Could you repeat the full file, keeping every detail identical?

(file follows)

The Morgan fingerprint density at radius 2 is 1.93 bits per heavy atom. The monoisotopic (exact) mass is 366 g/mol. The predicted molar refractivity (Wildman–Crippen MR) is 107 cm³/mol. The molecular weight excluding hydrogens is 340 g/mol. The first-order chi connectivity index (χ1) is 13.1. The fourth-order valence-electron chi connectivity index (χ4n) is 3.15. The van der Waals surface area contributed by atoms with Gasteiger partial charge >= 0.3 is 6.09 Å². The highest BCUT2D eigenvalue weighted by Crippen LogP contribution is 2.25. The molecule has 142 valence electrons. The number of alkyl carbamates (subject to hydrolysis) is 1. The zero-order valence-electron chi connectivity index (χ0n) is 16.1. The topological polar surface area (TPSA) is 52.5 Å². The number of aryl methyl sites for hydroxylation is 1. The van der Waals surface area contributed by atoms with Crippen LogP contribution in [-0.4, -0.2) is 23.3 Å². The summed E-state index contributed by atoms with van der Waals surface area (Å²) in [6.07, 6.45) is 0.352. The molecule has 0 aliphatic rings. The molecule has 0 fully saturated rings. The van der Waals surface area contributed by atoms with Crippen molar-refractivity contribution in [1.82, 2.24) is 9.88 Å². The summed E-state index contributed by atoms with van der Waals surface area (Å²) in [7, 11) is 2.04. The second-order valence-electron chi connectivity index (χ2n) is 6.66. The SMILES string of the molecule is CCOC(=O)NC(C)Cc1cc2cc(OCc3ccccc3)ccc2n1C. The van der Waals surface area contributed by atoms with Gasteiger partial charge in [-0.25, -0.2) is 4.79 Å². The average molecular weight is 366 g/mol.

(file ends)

The Morgan fingerprint density at radius 2 is 1.93 bits per heavy atom. The monoisotopic (exact) mass is 366 g/mol. The predicted molar refractivity (Wildman–Crippen MR) is 107 cm³/mol. The molecular weight excluding hydrogens is 340 g/mol. The first-order chi connectivity index (χ1) is 13.1. The fourth-order valence-electron chi connectivity index (χ4n) is 3.15. The van der Waals surface area contributed by atoms with Gasteiger partial charge >= 0.3 is 6.09 Å². The highest BCUT2D eigenvalue weighted by Crippen LogP contribution is 2.25. The molecule has 142 valence electrons. The number of alkyl carbamates (subject to hydrolysis) is 1. The zero-order valence-electron chi connectivity index (χ0n) is 16.1. The topological polar surface area (TPSA) is 52.5 Å². The number of aryl methyl sites for hydroxylation is 1. The van der Waals surface area contributed by atoms with Crippen LogP contribution in [-0.4, -0.2) is 23.3 Å². The summed E-state index contributed by atoms with van der Waals surface area (Å²) in [6.07, 6.45) is 0.352. The molecule has 0 aliphatic rings. The molecule has 0 fully saturated rings. The van der Waals surface area contributed by atoms with Crippen molar-refractivity contribution in [1.82, 2.24) is 9.88 Å². The summed E-state index contributed by atoms with van der Waals surface area (Å²) in [7, 11) is 2.04. The second-order valence-electron chi connectivity index (χ2n) is 6.66. The SMILES string of the molecule is CCOC(=O)NC(C)Cc1cc2cc(OCc3ccccc3)ccc2n1C. The van der Waals surface area contributed by atoms with Gasteiger partial charge in [-0.25, -0.2) is 4.79 Å². The average molecular weight is 366 g/mol.